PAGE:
Google defines “gamification” as, “The application of typical elements of game playing (e.g., point scoring, competition with others, rules of play) to other areas of activity, typically as a technique to encourage engagement with a product or service.”
The idea behind gamification is to take advantage of people’s innate desire to socialize, learn, master tasks, compete, record achievements, participate in self-expression, and have fun. The gamified technology uses rewards and competition to get and keep players engaged. Rewards can take the form of points, badges, achievement levels, progress bars, or virtual currency. Sometimes the rewards are visible to other participants or leaderboards are used to encourage users to compete with each other.
Marketers use gamification techniques to encourage buyer behavior. Educators use it to encourage learning and business leaders use it to improve worker productivity. Lately, we’ve even noticed political interest groups using gamified applications as a way to encourage civic engagement. But does gamification make sense in healthcare?
Health Gamification in Consumer Apps
So far, the application of gamification in healthcare has been related to consumer applications and devices. Some applications like Fitocracy and Dacadoo leverage gamification to inspire users to exercise more effectively and take steps to improve their overall health. “Players” receive points for activities they perform in their workouts and gain levels when enough points are collected. Other gamified apps help users manage their diet, control stress, improve their sleep, and manage chronic conditions.
No discussion about health and gamification would be complete without a nod to Pokémon Go. Although not the first of its kind, the app that gave players the opportunity to “collect ‘em all” by taking a walk, caught on like wildfire last Summer Julia Belluz, writing for Vox, said it could be the “greatest unintentional health fad ever.” She explained that whether or not it was the developer’s intent, it got people moving. One study showed that players took an extra 194 steps each day they were using the app. That’s about 26% more than normal.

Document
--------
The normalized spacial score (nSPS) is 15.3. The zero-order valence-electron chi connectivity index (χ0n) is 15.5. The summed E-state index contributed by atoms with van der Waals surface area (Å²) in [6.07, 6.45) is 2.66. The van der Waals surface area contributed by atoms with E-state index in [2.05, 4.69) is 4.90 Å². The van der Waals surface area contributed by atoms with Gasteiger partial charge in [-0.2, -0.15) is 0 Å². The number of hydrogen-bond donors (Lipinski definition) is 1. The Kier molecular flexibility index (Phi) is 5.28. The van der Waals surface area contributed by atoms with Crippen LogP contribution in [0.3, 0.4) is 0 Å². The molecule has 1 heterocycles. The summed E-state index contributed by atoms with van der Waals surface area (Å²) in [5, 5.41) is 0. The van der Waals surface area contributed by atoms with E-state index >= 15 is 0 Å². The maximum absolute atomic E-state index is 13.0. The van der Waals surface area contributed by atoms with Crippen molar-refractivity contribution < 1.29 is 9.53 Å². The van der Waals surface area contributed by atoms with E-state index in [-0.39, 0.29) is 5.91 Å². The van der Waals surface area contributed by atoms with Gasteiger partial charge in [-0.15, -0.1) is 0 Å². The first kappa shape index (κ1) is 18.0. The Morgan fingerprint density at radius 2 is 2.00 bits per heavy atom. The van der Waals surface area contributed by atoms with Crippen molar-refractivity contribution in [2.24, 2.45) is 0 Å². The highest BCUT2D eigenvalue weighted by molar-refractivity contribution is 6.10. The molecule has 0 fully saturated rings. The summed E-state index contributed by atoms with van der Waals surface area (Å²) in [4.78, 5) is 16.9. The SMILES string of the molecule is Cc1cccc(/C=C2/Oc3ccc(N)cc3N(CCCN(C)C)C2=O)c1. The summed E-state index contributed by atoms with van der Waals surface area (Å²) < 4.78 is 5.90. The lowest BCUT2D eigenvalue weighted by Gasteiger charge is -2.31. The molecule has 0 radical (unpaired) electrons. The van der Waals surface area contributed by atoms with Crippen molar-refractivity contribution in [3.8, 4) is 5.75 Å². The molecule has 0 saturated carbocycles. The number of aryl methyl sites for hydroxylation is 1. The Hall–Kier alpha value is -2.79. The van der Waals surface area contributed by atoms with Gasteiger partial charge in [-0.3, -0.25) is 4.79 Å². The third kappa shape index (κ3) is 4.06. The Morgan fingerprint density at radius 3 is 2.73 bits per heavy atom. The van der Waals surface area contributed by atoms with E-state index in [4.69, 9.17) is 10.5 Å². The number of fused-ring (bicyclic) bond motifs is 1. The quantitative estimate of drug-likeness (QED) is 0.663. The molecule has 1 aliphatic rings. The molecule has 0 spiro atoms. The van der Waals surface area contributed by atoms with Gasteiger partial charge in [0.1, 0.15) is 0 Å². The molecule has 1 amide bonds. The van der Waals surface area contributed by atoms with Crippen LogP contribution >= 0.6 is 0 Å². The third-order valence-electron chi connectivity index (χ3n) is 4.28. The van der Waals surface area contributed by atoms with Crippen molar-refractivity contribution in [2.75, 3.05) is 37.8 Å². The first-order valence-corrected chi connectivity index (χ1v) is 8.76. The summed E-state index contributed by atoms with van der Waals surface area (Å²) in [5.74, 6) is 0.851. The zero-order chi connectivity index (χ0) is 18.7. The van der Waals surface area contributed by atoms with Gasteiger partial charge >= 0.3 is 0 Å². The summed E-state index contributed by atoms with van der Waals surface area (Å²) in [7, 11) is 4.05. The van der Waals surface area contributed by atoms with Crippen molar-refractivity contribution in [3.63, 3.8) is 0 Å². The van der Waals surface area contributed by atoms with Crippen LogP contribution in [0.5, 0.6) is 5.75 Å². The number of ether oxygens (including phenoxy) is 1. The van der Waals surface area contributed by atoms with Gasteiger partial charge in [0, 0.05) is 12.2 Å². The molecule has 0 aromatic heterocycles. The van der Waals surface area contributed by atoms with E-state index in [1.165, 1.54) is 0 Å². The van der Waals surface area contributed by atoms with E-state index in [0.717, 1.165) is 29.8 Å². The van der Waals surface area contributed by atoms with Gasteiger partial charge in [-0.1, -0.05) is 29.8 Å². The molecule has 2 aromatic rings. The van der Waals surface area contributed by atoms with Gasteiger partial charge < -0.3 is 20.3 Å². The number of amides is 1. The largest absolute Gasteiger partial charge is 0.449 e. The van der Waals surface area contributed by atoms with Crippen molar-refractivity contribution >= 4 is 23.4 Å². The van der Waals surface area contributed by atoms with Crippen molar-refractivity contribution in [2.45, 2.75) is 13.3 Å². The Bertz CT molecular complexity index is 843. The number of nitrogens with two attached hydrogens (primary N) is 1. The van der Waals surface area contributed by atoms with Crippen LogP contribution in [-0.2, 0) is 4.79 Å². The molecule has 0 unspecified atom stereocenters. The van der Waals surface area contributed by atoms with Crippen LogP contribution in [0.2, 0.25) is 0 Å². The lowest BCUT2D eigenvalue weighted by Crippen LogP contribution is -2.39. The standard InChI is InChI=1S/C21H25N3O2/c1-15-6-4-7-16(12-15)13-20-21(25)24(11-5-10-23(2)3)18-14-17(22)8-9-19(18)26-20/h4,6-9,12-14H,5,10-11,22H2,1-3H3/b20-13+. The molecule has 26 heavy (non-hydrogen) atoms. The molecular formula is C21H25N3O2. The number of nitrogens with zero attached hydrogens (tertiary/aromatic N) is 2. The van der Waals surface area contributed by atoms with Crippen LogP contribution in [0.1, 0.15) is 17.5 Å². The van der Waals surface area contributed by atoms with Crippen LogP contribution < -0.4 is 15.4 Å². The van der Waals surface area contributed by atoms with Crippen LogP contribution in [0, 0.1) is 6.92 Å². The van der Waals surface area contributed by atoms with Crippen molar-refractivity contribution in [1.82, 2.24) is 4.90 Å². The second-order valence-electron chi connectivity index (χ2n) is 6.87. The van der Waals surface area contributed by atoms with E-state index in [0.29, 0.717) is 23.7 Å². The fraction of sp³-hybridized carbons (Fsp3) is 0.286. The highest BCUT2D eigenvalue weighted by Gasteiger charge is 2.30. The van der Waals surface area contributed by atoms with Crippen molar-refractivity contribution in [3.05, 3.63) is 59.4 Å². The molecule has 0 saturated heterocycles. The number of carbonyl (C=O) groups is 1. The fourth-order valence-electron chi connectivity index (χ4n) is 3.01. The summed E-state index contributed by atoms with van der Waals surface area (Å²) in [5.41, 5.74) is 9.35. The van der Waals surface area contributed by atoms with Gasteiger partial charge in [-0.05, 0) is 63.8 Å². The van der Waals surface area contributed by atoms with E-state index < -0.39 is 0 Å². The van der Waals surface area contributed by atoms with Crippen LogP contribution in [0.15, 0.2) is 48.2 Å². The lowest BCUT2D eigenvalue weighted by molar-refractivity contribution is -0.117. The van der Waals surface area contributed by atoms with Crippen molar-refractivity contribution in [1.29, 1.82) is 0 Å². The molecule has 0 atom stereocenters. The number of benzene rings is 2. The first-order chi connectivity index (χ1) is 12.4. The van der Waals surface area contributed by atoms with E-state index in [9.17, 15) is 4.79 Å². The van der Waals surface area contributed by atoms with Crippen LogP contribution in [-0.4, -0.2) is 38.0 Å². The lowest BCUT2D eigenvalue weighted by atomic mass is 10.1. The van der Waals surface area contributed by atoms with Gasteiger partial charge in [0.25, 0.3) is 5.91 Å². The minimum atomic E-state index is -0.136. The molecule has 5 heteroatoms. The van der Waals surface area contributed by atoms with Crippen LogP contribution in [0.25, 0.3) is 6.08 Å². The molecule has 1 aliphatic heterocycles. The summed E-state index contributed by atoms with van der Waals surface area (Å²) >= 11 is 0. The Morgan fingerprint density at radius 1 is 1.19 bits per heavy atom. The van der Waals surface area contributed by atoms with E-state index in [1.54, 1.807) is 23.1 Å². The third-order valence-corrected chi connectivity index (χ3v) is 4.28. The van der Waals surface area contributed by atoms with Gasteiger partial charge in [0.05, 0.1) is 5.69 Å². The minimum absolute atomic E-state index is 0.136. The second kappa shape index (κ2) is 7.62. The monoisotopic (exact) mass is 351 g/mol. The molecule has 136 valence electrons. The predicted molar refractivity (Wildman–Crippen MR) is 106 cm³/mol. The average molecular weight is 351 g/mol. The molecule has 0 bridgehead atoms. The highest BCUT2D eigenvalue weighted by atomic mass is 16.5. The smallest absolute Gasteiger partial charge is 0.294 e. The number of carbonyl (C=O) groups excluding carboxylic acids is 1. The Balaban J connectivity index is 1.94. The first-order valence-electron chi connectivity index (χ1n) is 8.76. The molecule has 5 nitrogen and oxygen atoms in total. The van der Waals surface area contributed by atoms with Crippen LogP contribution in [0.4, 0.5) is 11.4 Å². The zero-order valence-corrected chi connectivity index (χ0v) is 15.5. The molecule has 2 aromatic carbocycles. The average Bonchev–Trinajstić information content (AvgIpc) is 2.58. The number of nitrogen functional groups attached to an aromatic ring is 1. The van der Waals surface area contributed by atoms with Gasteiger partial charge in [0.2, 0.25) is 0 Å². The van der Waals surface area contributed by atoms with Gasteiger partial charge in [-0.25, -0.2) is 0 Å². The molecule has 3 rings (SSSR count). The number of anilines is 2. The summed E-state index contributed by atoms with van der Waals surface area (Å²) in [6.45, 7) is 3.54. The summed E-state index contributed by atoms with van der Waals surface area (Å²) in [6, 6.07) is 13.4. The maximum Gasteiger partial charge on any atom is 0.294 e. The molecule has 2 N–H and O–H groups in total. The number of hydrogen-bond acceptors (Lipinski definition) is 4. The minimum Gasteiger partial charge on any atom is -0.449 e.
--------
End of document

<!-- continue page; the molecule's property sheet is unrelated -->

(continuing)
Barriers to Gamification and mHealth
While the use of gamified consumer apps to encourage healthier behavior is promising, the approach has been slow to catch on with healthcare professionals and practices. One major barrier is the name. The words “game,” “fun,” and “friendly” are not commonly associated with healthcare and some are reluctant to embrace the term or the approach as it may be seem to diminish the importance of health management. But as Glen Stettin, Express Scripts’ senior vice president and chief innovation officer, said in a press release, “Our experience has taught us that when patients are active participants in their health, they achieve better health outcomes.”
Concerns about mobile health applications extend beyond those that are gamified. During an American Medical Association meeting last year in Orlando, the AMA approved a list of principles to guide coverage and payment policies that support the use of mobile health apps and devices.
But the group acknowledge the significant inconsistency in the quality of digital health apps and devices. They warned both providers and patients that caution is needed.
“The American Medical Association (AMA) believes mobile health applications (mHealth apps) and devices that promote safe and effective patient care have the potential to be integrated into everyday practice,” in a post on the association’s website. “While physicians are optimistic about digital health innovation and its potential medical benefits, mHealth apps and device that are not safe can pose threats to the health and safety of patients. AMA policy acknowledges the need to expand the evidence base necessary to show the accuracy, effectiveness, safety and security of mHealth apps.”
Other Drivers of Patient Engagement
Gamification and mHealth will certainly be part of the future of healthcare. Anything that gets people more involved in the management of their own health improves outcomes, increases quality of life, and in the long run, reduces healthcare costs. Telemedicine is an approach that can be used alone or along side mHealth and gamified applications to make it easier for patients to take charge of their health. It improves access to providers for often neglected encounters like acute visit follow-up appointments, medication checks, and chronic condition maintenance. Like the other technologies we’ve mentioned, it aims to take the friction out of health management for patients.
No one technology or methodology is going to be the right answer for every person or every health goal. But these innovative and consumer-friendly devices and applications increase the pool of available tools for achieving optimal health outcomes in a way that is attractive and easy for people to integrate into their everyday lives. When health management is easy and fun, outcomes improve.